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How Do You Like Your 16th-Century Monarchy?

Last week, I wrote about the decision by Judge T.S. Ellis III to overturn the $10 million verdict against Custer Battles. It was decided on the grounds that the company ripped off the Coalition Provisional Authority, an entity independent of the United States government, thus the False Claims Act does not apply.

This week, on the heels of an appearance on The Colbert ReportPaul Krugman and his facial hair weighed in on the mercenaries that continue to undermine U.S. efforts in Iraq.

Yet Blackwater, whose chief executive is a big contributor to the Republican Party, continues to thrive. The Department of Homeland Security sent heavily armed Blackwater employees into New Orleans immediately after Katrina.

To whom are such contractors accountable? Last week, a judge threw out a jury’s $10 million verdict against Custer Battles, a private contractor that was hired, among other things, to provide security at Baghdad’s airport. Battles has become a symbol of the mix of cronyism, corruption and sheer amateurishness that doomed the Iraq adventure — and the judge didn’t challenge the jury’s finding that the company engaged in flagrant fraud.

[…]

Tax farmers, mercenaries and viceroys: Why does the Bush administration want to run a modern superpower as if it were a 16th-century monarchy? Maybe people who’ve spent their political careers denouncing government as the root of all evil can’t grasp the idea of governing well. Or maybe it’s cynical politics: Fiefdoms provide both an opportunity to evade accountability and to create a vast source of patronage. [emphasis added]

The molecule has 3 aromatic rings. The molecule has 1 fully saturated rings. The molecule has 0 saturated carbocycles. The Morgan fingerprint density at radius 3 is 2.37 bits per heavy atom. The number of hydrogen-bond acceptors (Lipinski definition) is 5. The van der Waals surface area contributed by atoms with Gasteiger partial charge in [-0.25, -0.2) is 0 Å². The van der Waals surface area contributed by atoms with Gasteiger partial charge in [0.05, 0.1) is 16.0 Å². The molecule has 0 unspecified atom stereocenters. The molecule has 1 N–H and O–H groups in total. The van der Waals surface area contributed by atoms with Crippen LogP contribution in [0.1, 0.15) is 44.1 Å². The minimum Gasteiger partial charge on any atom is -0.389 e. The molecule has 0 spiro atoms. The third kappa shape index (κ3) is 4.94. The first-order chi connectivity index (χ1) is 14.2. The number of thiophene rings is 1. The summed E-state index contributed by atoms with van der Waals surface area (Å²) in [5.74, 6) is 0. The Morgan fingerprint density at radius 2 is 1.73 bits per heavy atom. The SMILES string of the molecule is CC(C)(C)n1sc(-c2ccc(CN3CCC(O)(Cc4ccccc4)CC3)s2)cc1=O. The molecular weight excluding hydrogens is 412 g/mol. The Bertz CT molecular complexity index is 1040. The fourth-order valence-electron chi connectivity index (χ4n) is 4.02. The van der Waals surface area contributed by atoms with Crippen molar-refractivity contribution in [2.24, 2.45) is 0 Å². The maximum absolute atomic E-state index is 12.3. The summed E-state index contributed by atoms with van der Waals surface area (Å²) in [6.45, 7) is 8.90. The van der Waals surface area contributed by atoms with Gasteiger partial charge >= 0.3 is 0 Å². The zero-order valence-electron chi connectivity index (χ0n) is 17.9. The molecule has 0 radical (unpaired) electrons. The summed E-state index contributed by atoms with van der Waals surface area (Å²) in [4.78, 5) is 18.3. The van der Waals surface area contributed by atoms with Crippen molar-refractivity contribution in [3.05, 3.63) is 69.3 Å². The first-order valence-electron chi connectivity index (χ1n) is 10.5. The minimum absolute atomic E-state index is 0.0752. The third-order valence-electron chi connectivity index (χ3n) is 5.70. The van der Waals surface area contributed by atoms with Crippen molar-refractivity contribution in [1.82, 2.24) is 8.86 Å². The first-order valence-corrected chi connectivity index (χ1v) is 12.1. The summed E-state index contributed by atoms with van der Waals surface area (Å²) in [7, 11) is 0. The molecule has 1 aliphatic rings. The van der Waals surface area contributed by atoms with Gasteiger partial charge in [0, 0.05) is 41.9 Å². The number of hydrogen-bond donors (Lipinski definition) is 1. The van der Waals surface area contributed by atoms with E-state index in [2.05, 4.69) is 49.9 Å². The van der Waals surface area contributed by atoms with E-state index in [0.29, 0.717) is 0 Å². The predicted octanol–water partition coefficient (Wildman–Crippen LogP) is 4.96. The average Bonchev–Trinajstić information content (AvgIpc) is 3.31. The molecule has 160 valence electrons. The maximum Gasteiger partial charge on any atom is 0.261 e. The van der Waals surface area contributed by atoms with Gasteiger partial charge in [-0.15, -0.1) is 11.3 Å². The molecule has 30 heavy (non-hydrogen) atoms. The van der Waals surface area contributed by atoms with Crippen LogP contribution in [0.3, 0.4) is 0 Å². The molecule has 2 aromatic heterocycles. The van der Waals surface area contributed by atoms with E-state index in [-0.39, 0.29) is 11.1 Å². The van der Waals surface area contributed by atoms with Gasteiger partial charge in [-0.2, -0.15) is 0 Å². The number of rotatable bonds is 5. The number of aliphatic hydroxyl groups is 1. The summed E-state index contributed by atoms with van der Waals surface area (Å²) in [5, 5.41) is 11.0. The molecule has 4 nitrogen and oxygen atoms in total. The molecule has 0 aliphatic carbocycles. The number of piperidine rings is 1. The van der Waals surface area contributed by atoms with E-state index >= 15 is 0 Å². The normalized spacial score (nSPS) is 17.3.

A 16th-century monarchy? The fundies are in bunches at the thought of one.

But this certainly points out one glaring head scratcher with regards to Rummy’s attempts at modernizing the military. Since when was modernization tantamount to regression? As previous empires have learned the hard way, mercenaries are highly expensive and hard to control. Additionally, arm them with modern weapons, insert them in a volatile region in a media war with global communications, and you’ve got a serious problem on your hands.

Some people just never learn.

Mercenaries in Iraq have proved to be problematic, to put it nicely. And it doesn’t help that the President and his rubberstamp crony Congress have protected these people from the very beginning.

Meanwhile, Jeremy Scahill from The Nation continued covering Blackwater for the publication, noting a three judge panel’s decision to keep the wrongful death suit against the company in North Carolina courts. The families of the four slain in Fallujah in March 2004 and Blackwater tried to get it dismissed in federal court.

In its motion to dismiss the case in federal court, Blackwater argued that the families of the four men are entitled only to government insurance payments under the federal Defense Base Act. Many firms specializing in contractor law advertise the DBA as the best way for corporations servicing the war to avoid being sued. "What Blackwater is trying to do is to sweep all of their wrongful conduct into the Defense Base Act," says Miles. Blackwater spokesperson Chris Taylor told the Associated Press, "We are reviewing the decision."

Blackwater argued in its appeal that the four men "were performing a classic military function…with authorization from the Office of the Secretary of Defense that classified their missions as ‘official duties’ in support of the Coalition Provisional Authority" and therefore any court, federal or state, "may not impose liability for casualties sustained in the battlefield in the performance of these duties." In other words, because Blackwater was supporting the occupation with its forces, the company is immune from damages or lawsuits. The court said this argument "proves too much" to permit, saying Blackwater’s "constitutional interpretations" were "too extravagantly recursive for us to accept."

The images of the charred bodies hanging from "Blackwater Bridge," as it is now known, sparked the massive assault on the city, killing 600 Iraqis. Soon the Abu Ghraib abuses would be unearthed and down the spiral we go on Bush’s misadventure in Iraq.

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